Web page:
Mark began his quest to make accurate animal skin spheres in the early 1990’s with
a Bengal Tiger and Leopard pelt that were owned by a friend. The initial development
of the first two spheres took years from idea to fruition. Mark acquired new animal
skin research material in 1997 when he was allowed access to the Smithsonian Museum
of Natural History to photograph pelts. The most recent research material was obtained
from The Museum of Comparative Zoology at Harvard University.
Selected photographic images are painstakingly distilled into black and white patterns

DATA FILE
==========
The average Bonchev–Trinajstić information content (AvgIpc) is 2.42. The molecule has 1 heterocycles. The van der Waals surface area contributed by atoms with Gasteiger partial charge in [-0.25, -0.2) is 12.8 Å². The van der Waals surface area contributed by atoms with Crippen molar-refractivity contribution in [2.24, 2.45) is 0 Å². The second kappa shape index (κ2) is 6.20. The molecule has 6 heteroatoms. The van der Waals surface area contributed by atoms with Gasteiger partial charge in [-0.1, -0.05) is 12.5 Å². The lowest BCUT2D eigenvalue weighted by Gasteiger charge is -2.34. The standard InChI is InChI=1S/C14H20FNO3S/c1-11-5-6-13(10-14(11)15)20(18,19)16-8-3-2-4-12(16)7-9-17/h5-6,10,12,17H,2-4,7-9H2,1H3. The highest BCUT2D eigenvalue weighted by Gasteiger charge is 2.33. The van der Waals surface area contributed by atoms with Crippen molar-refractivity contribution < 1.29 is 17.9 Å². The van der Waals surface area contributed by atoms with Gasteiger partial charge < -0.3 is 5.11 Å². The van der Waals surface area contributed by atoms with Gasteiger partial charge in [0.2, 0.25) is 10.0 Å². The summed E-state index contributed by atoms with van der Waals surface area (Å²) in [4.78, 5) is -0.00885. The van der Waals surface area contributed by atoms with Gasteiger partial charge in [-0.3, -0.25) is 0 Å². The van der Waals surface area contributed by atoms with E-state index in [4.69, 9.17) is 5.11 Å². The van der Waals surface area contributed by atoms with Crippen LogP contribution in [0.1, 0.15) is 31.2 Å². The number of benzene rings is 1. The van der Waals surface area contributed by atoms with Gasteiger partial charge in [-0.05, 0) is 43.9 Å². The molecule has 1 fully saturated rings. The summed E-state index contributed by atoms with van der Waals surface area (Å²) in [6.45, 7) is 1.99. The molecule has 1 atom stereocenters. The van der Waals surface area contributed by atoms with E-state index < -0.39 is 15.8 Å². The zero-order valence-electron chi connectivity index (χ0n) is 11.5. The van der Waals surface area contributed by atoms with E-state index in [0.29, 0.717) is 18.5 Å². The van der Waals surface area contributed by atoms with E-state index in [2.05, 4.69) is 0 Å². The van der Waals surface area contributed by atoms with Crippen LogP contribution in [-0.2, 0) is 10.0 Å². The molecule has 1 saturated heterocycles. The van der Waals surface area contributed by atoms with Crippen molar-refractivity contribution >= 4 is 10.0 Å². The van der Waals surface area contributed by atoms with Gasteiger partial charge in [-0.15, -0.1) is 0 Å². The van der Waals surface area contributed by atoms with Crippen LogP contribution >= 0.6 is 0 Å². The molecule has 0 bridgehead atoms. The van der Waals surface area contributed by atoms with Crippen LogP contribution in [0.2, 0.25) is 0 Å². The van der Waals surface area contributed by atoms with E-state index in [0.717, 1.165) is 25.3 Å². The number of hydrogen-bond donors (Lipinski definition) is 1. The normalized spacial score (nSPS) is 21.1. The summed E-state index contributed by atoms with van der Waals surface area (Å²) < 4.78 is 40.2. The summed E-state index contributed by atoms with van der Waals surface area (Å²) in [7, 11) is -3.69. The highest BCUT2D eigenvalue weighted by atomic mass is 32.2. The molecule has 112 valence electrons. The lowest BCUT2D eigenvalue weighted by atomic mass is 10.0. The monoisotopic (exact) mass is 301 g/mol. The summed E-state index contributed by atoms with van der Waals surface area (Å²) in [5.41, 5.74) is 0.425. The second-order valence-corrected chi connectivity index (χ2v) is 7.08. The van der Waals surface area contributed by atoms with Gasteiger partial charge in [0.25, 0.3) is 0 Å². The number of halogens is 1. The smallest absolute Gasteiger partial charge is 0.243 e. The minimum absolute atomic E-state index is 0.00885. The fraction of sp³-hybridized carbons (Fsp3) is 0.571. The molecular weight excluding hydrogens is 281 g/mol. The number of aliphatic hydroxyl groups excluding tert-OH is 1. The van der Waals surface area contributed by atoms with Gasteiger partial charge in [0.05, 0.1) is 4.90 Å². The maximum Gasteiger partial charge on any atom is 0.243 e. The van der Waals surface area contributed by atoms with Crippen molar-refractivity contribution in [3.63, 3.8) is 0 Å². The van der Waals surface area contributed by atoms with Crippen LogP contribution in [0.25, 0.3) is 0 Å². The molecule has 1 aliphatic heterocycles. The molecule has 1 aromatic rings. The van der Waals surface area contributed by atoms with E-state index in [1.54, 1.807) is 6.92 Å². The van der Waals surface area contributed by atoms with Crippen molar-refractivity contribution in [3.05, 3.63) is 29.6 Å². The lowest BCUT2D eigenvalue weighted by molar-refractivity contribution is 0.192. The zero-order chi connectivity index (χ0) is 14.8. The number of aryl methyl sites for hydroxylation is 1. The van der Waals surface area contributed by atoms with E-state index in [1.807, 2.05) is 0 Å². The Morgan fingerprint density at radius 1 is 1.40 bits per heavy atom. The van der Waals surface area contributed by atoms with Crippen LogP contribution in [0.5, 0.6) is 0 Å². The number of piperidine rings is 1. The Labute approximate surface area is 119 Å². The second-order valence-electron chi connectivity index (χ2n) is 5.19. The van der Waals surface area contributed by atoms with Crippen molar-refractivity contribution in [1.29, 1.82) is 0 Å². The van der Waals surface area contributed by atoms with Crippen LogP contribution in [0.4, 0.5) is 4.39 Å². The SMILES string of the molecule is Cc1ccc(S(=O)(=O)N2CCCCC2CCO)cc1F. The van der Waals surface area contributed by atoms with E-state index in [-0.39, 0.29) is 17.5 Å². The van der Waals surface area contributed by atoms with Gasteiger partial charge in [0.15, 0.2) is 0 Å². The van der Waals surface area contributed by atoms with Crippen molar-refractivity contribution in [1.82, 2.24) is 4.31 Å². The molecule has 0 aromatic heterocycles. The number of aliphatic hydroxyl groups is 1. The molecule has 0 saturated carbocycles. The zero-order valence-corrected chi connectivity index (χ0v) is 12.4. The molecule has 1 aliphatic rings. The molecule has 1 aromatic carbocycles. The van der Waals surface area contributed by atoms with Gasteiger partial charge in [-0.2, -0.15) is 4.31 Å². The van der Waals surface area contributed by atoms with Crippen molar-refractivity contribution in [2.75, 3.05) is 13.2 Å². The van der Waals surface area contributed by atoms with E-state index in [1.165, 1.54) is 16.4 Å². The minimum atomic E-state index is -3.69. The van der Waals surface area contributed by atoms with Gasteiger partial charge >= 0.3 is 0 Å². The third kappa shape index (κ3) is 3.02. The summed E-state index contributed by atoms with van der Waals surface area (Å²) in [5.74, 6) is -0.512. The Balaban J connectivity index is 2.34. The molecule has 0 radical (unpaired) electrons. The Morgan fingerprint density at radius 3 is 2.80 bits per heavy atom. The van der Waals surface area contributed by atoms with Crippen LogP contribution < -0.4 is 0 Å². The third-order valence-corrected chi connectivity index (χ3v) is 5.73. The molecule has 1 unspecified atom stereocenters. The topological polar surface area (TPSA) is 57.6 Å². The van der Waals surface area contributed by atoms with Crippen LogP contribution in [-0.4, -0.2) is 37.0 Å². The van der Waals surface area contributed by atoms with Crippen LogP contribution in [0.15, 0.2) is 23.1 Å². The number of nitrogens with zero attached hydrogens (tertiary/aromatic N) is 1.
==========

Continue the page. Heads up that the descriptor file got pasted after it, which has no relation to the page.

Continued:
and transferred to masking material. The masking material is applied to a previously
constructed, cylindrical, multi-layered glass blank and then sandblasted. The masking
retains the outer color and allows the sand to cut into the glass to reveal the layer
of the colors beneath the surface. The cameo-like blank is then reheated and encased
in clear glass before it is formed into a sphere. This technique was derived from
a process called graal, developed by Simon Gate in 1919 at the Orrefors Glasshouse
The volume of the sphere relates directly to the weight of each species. Giraffe
spheres are 6" in diameter, Bengal Tigers are 3" and Servals are the smallest at
1 5/16 ". Currently Mark has 19 different species resolved and continues development
of new species.
Glass spheres achieved with graal and filigrana techniques · 1 3/8" to 4 3/8"